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    4. It only takes one bus accident to injure a lot of people. And they do happen. It's not helpful to your BRT cause to downplay the risks to these kids. What will your blog say if one of them gets hurt?

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    5. Blair students have to cross highways that include cars, buses, and trucks. They have to do this everyday. I'm not clear on how a BRT bus will be somehow more dangerous than any other multi-ton vehicle.

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  3. Could you please talk a little bit more about the extensive research you did? Thanks.

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    1. I will in future posts. This is just the intro. Thanks for reading.

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  4. Many of the properties along Route 29 and other BRT routes are historic, yet the plan and studies do not require any historic resource review or surveys. Do you think these surveys are important? For example, Mrs. K's is in the path where the road will have to be widened.

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    1. I love history. I've owned an autographed copy of Jerry A. McCoy's book "Historic Silver Spring" since I was 10. Historical reviews are important, but if BRT is implemented using existing lanes, the road will probably not have to be widened, so no properties (historic or otherwise) will be in danger. BRT will only be built in a way that requires widening if people refuse to allow an existing travel lane to be converted to a BRT only lane. Even in this scenario, I doubt very strongly that any properties would be destroyed along Colesville Road. To do so would have serious political ramifications, and no one wants those. Remember that the logistics of this plan are not set in stone, which is a good thing, because it means various options are being considered. In my next post I will explain how the loss of existing travel lanes for BRT is not a terrible thing. Thanks for reading.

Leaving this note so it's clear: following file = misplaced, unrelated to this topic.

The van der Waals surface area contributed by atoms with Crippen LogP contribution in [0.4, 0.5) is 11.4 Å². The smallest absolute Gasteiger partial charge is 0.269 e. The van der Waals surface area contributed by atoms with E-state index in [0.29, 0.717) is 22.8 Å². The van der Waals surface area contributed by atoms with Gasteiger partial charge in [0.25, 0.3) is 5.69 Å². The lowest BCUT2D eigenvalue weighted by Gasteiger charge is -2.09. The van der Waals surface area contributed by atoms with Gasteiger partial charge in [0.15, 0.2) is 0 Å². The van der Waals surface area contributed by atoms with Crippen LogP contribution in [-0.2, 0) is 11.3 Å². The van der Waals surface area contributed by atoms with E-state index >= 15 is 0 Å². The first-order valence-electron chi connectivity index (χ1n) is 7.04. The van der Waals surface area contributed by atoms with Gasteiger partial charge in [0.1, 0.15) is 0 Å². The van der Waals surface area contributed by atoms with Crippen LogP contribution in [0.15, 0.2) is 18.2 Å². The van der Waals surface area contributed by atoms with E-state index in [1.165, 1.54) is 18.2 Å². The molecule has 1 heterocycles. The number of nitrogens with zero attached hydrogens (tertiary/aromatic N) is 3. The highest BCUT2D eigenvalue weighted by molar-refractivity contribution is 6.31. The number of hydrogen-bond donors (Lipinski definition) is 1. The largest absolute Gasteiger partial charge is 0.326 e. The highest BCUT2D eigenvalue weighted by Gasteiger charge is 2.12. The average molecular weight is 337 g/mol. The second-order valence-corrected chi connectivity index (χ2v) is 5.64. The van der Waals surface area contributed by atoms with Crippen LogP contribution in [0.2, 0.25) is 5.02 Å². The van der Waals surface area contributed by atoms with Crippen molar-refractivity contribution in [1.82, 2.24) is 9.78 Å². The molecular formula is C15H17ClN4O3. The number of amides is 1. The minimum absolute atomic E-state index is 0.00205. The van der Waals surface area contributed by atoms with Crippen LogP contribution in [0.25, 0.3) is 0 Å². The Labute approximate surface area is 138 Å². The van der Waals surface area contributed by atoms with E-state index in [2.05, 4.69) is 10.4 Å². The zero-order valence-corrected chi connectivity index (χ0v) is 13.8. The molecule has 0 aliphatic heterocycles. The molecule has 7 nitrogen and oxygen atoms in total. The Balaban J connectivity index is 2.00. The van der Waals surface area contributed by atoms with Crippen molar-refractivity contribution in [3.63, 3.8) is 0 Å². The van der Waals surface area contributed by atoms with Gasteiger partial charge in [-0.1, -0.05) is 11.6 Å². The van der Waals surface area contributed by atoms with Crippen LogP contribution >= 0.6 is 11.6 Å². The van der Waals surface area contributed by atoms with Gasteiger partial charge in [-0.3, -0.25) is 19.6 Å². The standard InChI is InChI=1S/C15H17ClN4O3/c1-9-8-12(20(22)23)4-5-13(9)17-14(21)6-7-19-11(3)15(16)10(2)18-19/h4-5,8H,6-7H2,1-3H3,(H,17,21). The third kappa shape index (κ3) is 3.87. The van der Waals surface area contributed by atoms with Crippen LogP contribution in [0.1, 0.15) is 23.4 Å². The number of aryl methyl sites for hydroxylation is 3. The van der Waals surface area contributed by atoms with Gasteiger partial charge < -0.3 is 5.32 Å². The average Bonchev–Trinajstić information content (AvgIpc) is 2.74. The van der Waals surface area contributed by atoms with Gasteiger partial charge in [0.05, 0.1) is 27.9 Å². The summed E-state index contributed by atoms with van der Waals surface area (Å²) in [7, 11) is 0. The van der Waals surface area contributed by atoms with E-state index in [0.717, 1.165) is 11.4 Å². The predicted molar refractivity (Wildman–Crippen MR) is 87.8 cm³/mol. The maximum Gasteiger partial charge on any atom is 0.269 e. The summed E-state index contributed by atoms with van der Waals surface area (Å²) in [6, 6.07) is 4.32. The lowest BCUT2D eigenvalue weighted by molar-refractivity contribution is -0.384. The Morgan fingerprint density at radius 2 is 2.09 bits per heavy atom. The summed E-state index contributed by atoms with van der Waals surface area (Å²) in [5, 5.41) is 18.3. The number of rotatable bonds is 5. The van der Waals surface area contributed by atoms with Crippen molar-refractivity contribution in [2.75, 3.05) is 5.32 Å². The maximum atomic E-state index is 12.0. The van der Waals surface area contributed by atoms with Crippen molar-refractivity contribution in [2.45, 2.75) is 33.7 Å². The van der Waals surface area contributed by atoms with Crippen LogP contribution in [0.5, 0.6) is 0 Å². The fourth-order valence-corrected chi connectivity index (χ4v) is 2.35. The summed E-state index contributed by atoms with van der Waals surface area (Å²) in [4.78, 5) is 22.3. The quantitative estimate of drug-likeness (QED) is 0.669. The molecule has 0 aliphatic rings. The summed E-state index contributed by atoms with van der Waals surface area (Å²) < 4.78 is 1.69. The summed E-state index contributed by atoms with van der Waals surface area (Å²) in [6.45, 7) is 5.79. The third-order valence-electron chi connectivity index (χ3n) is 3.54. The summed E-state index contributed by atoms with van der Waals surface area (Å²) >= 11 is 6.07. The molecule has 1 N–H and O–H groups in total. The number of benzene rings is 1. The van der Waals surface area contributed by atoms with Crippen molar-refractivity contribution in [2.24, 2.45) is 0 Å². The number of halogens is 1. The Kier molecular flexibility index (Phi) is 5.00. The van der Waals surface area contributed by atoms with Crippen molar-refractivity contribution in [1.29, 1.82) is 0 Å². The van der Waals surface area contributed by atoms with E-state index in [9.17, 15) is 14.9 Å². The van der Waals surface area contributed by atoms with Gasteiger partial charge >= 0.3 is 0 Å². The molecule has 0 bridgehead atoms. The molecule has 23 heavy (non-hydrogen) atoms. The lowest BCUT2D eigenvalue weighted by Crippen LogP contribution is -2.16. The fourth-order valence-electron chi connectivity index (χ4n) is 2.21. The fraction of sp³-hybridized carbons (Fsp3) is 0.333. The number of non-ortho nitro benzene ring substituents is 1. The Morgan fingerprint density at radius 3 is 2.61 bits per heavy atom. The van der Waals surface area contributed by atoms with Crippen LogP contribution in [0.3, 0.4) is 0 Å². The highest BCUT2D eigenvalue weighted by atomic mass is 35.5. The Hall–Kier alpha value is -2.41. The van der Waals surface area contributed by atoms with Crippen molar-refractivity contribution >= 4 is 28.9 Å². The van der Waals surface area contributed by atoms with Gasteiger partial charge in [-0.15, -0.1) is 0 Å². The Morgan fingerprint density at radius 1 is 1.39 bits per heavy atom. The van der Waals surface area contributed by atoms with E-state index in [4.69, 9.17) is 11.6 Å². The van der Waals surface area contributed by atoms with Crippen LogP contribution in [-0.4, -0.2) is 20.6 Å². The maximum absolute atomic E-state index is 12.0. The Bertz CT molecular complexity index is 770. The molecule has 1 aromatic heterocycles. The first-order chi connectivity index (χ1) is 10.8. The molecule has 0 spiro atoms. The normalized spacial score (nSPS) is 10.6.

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  5. I'm not downplaying the risk to kids from buses, I'm emphasizing the current risk to 'kids' from cars. Like I said, tens of thousands of buses safely pass through Four Corners each year. The chances of a pedestrian being hit by a car are exponentially higher than their chances of being hit by a bus. Almost all the pedestrian injuries at Four Corners over the years have been caused by cars (I can't even think of an example of a pedestrian being hit by a bus). A pedestrian was killed just today in Hyattsville by a car. That area has frequent bus service, yet no one has ever been killed by a bus there. Read this story: http://www.wjla.com/articles/2014/01/car-hits-man-crashes-into-building-in-prince-georges-co--99193.html

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  6. You obviously are unwilling to consider anyone's reservations about the BRT. Like Dan Reed's blog, this is the blog of an advocate, not someone who takes a balanced view of the community's needs.

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    1. Maybe I'm advocating for BRT because I have taken a balanced view of the community's needs? Four Corners, and Montgomery County as a whole, needs to attract more young people like Millennials. Mellennials want to live near transit (MoCo Young Democrats recently said that better public transit in the county is the issue most important to them). If Montgomery can't attract young people, tax revenues will take a major hit as the baby boomers age. Senior citizens are great for a community because they have so many life experiences to share with younger people, but without young people to balance them out, the economy will not be in good shape. People of my generation don't want to waste weeks of their lives stuck in traffic like our parents did. People of my generation want to live closer to jobs, entertainment, and transit. Four Corners already has jobs and entertainment nearby (thanks to Downtown Silver Spring), but we don't have good transit yet. There's data and studies to back up everything I just said., but I can't link to it in the comments.